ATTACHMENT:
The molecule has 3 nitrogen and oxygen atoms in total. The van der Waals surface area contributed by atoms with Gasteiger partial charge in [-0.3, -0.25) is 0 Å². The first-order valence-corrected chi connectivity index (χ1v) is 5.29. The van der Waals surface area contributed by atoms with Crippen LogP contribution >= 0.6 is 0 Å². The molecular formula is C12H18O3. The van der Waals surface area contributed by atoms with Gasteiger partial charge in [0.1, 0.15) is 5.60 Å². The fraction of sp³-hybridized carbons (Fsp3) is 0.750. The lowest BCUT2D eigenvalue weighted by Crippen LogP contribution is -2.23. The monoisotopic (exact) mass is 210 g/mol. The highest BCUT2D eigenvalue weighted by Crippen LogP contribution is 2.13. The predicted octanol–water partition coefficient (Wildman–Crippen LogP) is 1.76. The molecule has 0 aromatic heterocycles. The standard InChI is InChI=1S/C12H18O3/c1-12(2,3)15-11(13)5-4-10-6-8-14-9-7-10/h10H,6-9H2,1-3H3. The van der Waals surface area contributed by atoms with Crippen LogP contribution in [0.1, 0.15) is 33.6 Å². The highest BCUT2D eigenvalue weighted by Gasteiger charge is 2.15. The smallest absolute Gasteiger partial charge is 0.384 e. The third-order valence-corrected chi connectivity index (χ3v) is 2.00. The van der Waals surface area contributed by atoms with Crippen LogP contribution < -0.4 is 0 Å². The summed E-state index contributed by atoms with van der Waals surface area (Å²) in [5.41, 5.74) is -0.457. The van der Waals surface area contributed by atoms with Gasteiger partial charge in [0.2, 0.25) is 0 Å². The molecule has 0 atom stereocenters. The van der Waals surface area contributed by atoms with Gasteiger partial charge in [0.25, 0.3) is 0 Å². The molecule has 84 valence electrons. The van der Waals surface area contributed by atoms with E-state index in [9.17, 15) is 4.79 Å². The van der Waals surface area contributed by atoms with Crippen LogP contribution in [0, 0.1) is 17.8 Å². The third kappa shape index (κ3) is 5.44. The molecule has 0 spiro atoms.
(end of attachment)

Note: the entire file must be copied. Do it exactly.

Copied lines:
The molecule has 3 nitrogen and oxygen atoms in total. The van der Waals surface area contributed by atoms with Gasteiger partial charge in [-0.3, -0.25) is 0 Å². The first-order valence-corrected chi connectivity index (χ1v) is 5.29. The van der Waals surface area contributed by atoms with Crippen LogP contribution >= 0.6 is 0 Å². The molecular formula is C12H18O3. The van der Waals surface area contributed by atoms with Gasteiger partial charge in [0.1, 0.15) is 5.60 Å². The fraction of sp³-hybridized carbons (Fsp3) is 0.750. The lowest BCUT2D eigenvalue weighted by Crippen LogP contribution is -2.23. The monoisotopic (exact) mass is 210 g/mol. The highest BCUT2D eigenvalue weighted by Crippen LogP contribution is 2.13. The predicted octanol–water partition coefficient (Wildman–Crippen LogP) is 1.76. The molecule has 0 aromatic heterocycles. The standard InChI is InChI=1S/C12H18O3/c1-12(2,3)15-11(13)5-4-10-6-8-14-9-7-10/h10H,6-9H2,1-3H3. The van der Waals surface area contributed by atoms with Crippen LogP contribution in [0.1, 0.15) is 33.6 Å². The highest BCUT2D eigenvalue weighted by Gasteiger charge is 2.15. The smallest absolute Gasteiger partial charge is 0.384 e. The third-order valence-corrected chi connectivity index (χ3v) is 2.00. The van der Waals surface area contributed by atoms with Crippen LogP contribution < -0.4 is 0 Å². The summed E-state index contributed by atoms with van der Waals surface area (Å²) in [5.41, 5.74) is -0.457. The van der Waals surface area contributed by atoms with Gasteiger partial charge in [0.2, 0.25) is 0 Å². The molecule has 0 atom stereocenters. The van der Waals surface area contributed by atoms with Gasteiger partial charge in [0.25, 0.3) is 0 Å². The molecule has 84 valence electrons. The van der Waals surface area contributed by atoms with E-state index in [9.17, 15) is 4.79 Å². The van der Waals surface area contributed by atoms with Crippen LogP contribution in [0, 0.1) is 17.8 Å². The third kappa shape index (κ3) is 5.44. The molecule has 0 spiro atoms.